Finding the best goalkeepers in Europe’s top five leagues – data analysis
It’s a goalkeeper’s job to stop what we all love to see – goals. This is the reason why they play such an important role at every football club. The recent transfer business of shot-stoppers has shown that these historically underappreciated footballers are being placed alongside outfield players. Ederson’s transfer to Manchester City for £36milion saw the transfer record for a goalkeeper be broken for the first time since Gianluigi Buffon’s move to Juventus in 2001.
In this data analysis, I will be looking at the statistics of each goalkeeper in Europe’s top five leagues to decide five candidates that should be scouted further. I will be analysing goalkeepers who have played at least 1000 minutes in their respective leagues this season, focusing on the lesser-known goalkeepers to identify surprising candidates. The data I use will be broken down into three categories, shot-stopping, passing, and aggressiveness, giving us a well-rounded analysis.
Who are the best shot-stoppers?
Some data can be misleading when it comes to goalkeepers preventing goals, as his defence can have such a big impact. For example, a player who faces more shots per 90, will often concede more goals. Therefore, it is important to find the correct data to analyse.
This first section will look at PS xG. This metric is similar to the normalised expected goal but doesn’t take into consideration blocked shots or shots off target. Meaning it gives a more clear picture of the quality of shots faced.
The below graph looks at the quality of the shots each keeper faces per 90, and how many goals they have conceded.
Players in the middle of this graph who are above the trend line are the best performers here. They often face and save, above quality shots. The standout players are the ones highest above the line.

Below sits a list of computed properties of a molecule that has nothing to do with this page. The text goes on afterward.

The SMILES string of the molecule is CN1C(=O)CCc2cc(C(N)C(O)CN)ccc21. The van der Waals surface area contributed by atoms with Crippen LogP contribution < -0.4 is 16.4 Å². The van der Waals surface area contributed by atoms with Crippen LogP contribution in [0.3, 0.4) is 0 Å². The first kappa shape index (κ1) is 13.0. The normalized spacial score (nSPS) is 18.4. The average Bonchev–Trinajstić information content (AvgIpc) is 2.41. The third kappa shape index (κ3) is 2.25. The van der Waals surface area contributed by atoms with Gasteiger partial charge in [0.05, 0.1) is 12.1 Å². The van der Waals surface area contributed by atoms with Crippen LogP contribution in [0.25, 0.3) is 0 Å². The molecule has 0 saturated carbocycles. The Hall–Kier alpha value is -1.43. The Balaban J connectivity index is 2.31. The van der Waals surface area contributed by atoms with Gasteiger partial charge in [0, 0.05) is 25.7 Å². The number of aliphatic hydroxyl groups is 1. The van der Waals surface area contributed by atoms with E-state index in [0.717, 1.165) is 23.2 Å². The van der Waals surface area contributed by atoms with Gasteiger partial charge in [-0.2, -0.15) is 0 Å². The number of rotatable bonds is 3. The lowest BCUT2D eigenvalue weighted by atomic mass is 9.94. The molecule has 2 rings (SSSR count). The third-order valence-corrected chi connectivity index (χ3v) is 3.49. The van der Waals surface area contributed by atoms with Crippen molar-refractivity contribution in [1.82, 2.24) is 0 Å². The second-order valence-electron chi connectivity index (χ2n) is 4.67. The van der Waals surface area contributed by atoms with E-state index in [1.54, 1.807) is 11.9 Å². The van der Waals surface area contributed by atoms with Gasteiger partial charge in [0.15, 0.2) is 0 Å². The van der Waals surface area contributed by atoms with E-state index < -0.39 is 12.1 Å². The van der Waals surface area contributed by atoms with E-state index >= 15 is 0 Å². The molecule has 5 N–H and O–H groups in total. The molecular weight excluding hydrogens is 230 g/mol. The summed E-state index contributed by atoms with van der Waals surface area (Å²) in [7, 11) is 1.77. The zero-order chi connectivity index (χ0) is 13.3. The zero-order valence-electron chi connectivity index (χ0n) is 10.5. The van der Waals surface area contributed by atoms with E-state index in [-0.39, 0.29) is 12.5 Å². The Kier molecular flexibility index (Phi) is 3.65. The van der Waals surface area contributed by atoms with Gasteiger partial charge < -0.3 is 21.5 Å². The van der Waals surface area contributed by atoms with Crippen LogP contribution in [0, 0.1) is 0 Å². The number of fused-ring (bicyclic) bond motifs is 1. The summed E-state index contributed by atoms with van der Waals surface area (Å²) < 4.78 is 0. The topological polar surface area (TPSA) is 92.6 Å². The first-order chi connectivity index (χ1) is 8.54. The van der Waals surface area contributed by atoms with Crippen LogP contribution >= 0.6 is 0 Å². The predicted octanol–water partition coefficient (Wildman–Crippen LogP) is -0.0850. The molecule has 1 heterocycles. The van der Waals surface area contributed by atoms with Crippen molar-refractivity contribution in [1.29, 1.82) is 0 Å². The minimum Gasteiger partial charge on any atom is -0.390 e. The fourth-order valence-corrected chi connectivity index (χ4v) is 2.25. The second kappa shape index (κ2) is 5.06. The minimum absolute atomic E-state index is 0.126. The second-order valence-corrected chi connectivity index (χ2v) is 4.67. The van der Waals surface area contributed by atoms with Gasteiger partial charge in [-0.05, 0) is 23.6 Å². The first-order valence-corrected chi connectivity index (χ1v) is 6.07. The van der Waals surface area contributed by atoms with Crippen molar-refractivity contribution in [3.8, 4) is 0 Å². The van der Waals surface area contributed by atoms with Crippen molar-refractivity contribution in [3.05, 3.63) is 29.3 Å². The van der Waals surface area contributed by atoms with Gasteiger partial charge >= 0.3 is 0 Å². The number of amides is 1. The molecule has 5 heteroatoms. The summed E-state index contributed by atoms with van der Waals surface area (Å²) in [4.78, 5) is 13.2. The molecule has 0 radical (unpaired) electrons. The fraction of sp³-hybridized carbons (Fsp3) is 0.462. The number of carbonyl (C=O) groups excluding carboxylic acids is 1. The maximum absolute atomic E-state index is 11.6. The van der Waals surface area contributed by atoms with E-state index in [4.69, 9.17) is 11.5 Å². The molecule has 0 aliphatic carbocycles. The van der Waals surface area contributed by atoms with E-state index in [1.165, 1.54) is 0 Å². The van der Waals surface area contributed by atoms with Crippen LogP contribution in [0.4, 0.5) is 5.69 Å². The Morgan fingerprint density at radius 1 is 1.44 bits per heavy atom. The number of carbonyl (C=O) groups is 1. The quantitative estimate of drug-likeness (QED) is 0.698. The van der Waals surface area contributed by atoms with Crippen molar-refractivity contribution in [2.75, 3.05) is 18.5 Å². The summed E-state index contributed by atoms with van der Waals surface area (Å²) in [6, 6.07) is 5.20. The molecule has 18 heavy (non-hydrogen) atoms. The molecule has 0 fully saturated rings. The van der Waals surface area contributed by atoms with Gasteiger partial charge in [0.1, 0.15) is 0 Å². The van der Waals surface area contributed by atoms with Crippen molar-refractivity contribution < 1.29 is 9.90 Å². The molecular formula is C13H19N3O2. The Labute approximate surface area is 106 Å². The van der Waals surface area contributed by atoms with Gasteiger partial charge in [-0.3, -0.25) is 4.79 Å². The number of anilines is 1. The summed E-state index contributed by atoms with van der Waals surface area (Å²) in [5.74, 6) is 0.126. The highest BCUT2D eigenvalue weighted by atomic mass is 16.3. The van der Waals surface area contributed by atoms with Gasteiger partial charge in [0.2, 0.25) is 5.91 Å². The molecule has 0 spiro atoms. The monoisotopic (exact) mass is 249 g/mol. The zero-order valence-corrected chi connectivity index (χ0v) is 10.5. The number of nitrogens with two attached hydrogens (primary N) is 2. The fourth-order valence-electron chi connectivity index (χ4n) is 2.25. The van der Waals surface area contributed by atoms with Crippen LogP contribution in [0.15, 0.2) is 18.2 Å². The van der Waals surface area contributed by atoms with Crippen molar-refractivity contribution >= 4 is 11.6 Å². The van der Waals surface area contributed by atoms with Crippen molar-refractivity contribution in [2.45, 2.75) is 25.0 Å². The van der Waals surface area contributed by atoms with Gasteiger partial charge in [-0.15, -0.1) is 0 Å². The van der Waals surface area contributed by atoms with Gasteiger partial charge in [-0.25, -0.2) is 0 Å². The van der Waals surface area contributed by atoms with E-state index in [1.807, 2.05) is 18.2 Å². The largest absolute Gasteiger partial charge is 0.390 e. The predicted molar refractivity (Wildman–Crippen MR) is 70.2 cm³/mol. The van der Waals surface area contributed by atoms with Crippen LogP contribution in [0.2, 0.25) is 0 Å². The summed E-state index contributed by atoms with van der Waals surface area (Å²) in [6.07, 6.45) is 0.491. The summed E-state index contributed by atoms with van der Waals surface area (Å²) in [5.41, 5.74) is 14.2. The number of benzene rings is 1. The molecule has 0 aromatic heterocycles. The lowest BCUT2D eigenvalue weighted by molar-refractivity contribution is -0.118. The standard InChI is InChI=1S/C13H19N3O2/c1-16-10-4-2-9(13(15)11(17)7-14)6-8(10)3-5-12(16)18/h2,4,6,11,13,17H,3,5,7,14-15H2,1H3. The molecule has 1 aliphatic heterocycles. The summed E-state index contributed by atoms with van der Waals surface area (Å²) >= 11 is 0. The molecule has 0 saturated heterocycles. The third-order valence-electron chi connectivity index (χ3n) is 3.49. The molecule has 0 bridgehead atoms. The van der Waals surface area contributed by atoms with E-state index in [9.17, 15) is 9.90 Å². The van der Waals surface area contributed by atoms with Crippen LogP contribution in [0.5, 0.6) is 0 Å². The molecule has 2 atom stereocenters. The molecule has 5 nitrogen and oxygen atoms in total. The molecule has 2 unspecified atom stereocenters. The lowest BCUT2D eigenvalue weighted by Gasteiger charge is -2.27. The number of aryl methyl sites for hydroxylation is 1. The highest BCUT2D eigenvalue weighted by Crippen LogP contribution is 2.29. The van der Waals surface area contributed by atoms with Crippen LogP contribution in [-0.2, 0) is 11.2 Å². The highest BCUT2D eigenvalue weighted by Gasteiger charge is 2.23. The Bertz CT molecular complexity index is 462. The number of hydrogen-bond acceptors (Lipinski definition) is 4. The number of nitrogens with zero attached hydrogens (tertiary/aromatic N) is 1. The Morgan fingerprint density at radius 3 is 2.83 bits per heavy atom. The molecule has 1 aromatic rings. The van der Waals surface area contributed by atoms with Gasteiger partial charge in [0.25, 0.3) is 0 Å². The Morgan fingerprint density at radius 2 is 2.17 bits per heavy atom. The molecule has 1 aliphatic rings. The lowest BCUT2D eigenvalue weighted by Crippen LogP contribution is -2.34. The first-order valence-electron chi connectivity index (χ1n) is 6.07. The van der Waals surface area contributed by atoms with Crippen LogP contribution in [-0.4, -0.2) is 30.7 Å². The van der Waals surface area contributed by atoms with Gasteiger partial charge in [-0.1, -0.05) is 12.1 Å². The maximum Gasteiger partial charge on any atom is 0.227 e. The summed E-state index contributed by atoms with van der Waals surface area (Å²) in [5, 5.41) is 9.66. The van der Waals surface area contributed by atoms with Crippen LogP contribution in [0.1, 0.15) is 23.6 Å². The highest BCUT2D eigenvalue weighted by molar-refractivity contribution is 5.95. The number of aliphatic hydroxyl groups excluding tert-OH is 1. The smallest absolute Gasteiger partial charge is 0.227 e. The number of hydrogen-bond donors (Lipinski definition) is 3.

Surprisingly, Tottenham’s Hugo Lloris is highest above the line. The Frenchman has 1.64 PS xG per 90, but only concedes 1.17 goals per 90. Although Lloris has only played 1078 minutes of Premier League football this season, he’s shown that he’s still capable of saving the harder shots he faces. Even if he does struggle with the slightly easier tasks.
The graph shows that Aitor Fernández, of Levante, has been one of the better performers. This graph suggests that his team’s season would’ve been a lot worse if it wasn’t for his ability to save difficult shots. His PS xG per 90 is 1.79 and he only concedes 1.39 goals per 90.
A much younger keeper performing well this season is Stade Brest’s Gautier Larsonneur. With his team struggling in Ligue 1 this season, he has certainly performed better than expected. The 23-year-old has 1.49PS xG per 90 this season, only letting in 1.2 goals per 90.
Two goalkeepers in similar places are Southampton’s Alex McCarthy and OGC Nice’s Walter Benítez. McCarthy has 1.56 PS xG per 90, conceding 1.31 per 90. Whilst Benítez boasts only 1.29 goals conceded per 90, with 1.51 PS xG per 90.
The next graph will analyse each goalkeeper’s performance against the quality of the shots they face.
PS xG per SoT measures the likelihood of a goal per shot on target. Whilst PS xG +/- per 90 measures a goalkeeper’s performance against their expected per 90. The players in the top-right quadrant are the standout players here, facing harder shots and often saving them.
Similar to above, Fernandez and Lloris show up well on this graph too. The former faces fairly difficult shots (0.31 PS xG/SoT) and saves more than he is expected to, saving 0.46 more goals than he should per 90. Lloris performed the highest above expected, saving 0.61 more goals than expected per 90, with 0.31 PS xG/SoT.
Since joining Newcastle, Martin Dúbravka has been overachieving in the league, saving 0.3 more goals than expected per 90. The Slovakian faces harder shots than the two above, with 0.33 PS xG/SoT.